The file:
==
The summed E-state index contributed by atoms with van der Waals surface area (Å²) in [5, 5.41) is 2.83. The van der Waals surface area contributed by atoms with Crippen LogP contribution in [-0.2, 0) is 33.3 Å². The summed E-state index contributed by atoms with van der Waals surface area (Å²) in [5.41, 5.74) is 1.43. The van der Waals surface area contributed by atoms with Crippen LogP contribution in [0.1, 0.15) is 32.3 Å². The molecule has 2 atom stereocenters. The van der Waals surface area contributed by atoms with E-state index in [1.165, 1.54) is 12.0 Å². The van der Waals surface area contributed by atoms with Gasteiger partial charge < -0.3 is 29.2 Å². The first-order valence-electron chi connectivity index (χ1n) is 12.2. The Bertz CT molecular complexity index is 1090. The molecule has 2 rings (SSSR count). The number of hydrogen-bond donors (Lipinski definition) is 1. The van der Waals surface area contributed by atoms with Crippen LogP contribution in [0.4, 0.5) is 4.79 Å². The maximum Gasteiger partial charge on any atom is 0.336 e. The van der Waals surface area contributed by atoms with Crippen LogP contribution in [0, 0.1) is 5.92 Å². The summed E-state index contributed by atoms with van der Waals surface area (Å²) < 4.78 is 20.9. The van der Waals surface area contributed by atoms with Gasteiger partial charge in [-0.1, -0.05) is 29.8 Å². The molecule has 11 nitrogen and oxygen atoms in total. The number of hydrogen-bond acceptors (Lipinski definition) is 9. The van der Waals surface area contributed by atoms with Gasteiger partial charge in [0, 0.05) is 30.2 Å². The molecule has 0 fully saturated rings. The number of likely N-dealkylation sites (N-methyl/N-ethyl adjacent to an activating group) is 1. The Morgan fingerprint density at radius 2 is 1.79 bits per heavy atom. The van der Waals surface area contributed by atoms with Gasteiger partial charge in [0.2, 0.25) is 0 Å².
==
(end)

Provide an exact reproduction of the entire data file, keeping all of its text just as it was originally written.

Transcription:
The summed E-state index contributed by atoms with van der Waals surface area (Å²) in [5, 5.41) is 2.83. The van der Waals surface area contributed by atoms with Crippen LogP contribution in [-0.2, 0) is 33.3 Å². The summed E-state index contributed by atoms with van der Waals surface area (Å²) in [5.41, 5.74) is 1.43. The van der Waals surface area contributed by atoms with Crippen LogP contribution in [0.1, 0.15) is 32.3 Å². The molecule has 2 atom stereocenters. The van der Waals surface area contributed by atoms with E-state index in [1.165, 1.54) is 12.0 Å². The van der Waals surface area contributed by atoms with Gasteiger partial charge < -0.3 is 29.2 Å². The first-order valence-electron chi connectivity index (χ1n) is 12.2. The Bertz CT molecular complexity index is 1090. The molecule has 2 rings (SSSR count). The number of hydrogen-bond donors (Lipinski definition) is 1. The van der Waals surface area contributed by atoms with Crippen LogP contribution in [0.4, 0.5) is 4.79 Å². The maximum Gasteiger partial charge on any atom is 0.336 e. The van der Waals surface area contributed by atoms with Crippen LogP contribution in [0, 0.1) is 5.92 Å². The summed E-state index contributed by atoms with van der Waals surface area (Å²) < 4.78 is 20.9. The van der Waals surface area contributed by atoms with Gasteiger partial charge in [-0.1, -0.05) is 29.8 Å². The molecule has 11 nitrogen and oxygen atoms in total. The number of hydrogen-bond acceptors (Lipinski definition) is 9. The van der Waals surface area contributed by atoms with Gasteiger partial charge in [0, 0.05) is 30.2 Å². The molecule has 0 fully saturated rings. The number of likely N-dealkylation sites (N-methyl/N-ethyl adjacent to an activating group) is 1. The Morgan fingerprint density at radius 2 is 1.79 bits per heavy atom. The van der Waals surface area contributed by atoms with Gasteiger partial charge in [0.2, 0.25) is 0 Å².